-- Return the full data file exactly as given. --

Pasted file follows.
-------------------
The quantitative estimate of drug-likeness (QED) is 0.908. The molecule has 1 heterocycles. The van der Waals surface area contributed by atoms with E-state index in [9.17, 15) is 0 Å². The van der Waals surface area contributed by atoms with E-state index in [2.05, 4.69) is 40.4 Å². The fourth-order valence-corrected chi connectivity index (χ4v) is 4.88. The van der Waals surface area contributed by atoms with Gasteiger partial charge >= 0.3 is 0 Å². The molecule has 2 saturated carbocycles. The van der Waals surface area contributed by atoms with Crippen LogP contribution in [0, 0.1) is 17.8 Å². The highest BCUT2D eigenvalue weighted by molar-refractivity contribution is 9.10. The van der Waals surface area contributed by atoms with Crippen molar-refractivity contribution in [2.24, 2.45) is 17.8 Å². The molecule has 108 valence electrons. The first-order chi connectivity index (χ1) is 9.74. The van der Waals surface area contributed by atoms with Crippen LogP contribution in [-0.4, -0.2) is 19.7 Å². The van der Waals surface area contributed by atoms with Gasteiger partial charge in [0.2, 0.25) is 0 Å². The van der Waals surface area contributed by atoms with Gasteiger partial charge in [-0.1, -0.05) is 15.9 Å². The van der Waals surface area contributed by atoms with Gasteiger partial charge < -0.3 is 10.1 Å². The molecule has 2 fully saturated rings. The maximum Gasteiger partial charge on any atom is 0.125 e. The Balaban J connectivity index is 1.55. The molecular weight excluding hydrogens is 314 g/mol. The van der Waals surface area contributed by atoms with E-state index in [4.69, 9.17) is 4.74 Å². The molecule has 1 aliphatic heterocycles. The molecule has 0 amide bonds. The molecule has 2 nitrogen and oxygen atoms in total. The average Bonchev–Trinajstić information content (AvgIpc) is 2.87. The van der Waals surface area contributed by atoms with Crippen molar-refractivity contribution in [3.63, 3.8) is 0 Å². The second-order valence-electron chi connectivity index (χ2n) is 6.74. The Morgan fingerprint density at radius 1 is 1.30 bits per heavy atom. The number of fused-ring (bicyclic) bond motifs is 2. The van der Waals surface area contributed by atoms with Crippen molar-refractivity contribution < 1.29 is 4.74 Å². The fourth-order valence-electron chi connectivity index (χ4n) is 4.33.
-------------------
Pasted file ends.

The quantitative estimate of drug-likeness (QED) is 0.908. The molecule has 1 heterocycles. The van der Waals surface area contributed by atoms with E-state index in [9.17, 15) is 0 Å². The van der Waals surface area contributed by atoms with E-state index in [2.05, 4.69) is 40.4 Å². The fourth-order valence-corrected chi connectivity index (χ4v) is 4.88. The van der Waals surface area contributed by atoms with Gasteiger partial charge >= 0.3 is 0 Å². The molecule has 2 saturated carbocycles. The van der Waals surface area contributed by atoms with Crippen LogP contribution in [0, 0.1) is 17.8 Å². The highest BCUT2D eigenvalue weighted by molar-refractivity contribution is 9.10. The van der Waals surface area contributed by atoms with Crippen molar-refractivity contribution in [2.24, 2.45) is 17.8 Å². The molecule has 108 valence electrons. The first-order chi connectivity index (χ1) is 9.74. The van der Waals surface area contributed by atoms with Crippen LogP contribution in [-0.4, -0.2) is 19.7 Å². The van der Waals surface area contributed by atoms with Gasteiger partial charge in [0.2, 0.25) is 0 Å². The van der Waals surface area contributed by atoms with Gasteiger partial charge in [-0.1, -0.05) is 15.9 Å². The van der Waals surface area contributed by atoms with Gasteiger partial charge < -0.3 is 10.1 Å². The molecule has 2 fully saturated rings. The maximum Gasteiger partial charge on any atom is 0.125 e. The Balaban J connectivity index is 1.55. The molecular weight excluding hydrogens is 314 g/mol. The van der Waals surface area contributed by atoms with E-state index in [4.69, 9.17) is 4.74 Å². The molecule has 1 aliphatic heterocycles. The molecule has 0 amide bonds. The molecule has 2 nitrogen and oxygen atoms in total. The average Bonchev–Trinajstić information content (AvgIpc) is 2.87. The van der Waals surface area contributed by atoms with Crippen molar-refractivity contribution in [3.63, 3.8) is 0 Å². The second-order valence-electron chi connectivity index (χ2n) is 6.74. The Morgan fingerprint density at radius 1 is 1.30 bits per heavy atom. The number of fused-ring (bicyclic) bond motifs is 2. The van der Waals surface area contributed by atoms with Crippen molar-refractivity contribution < 1.29 is 4.74 Å². The fourth-order valence-electron chi connectivity index (χ4n) is 4.33.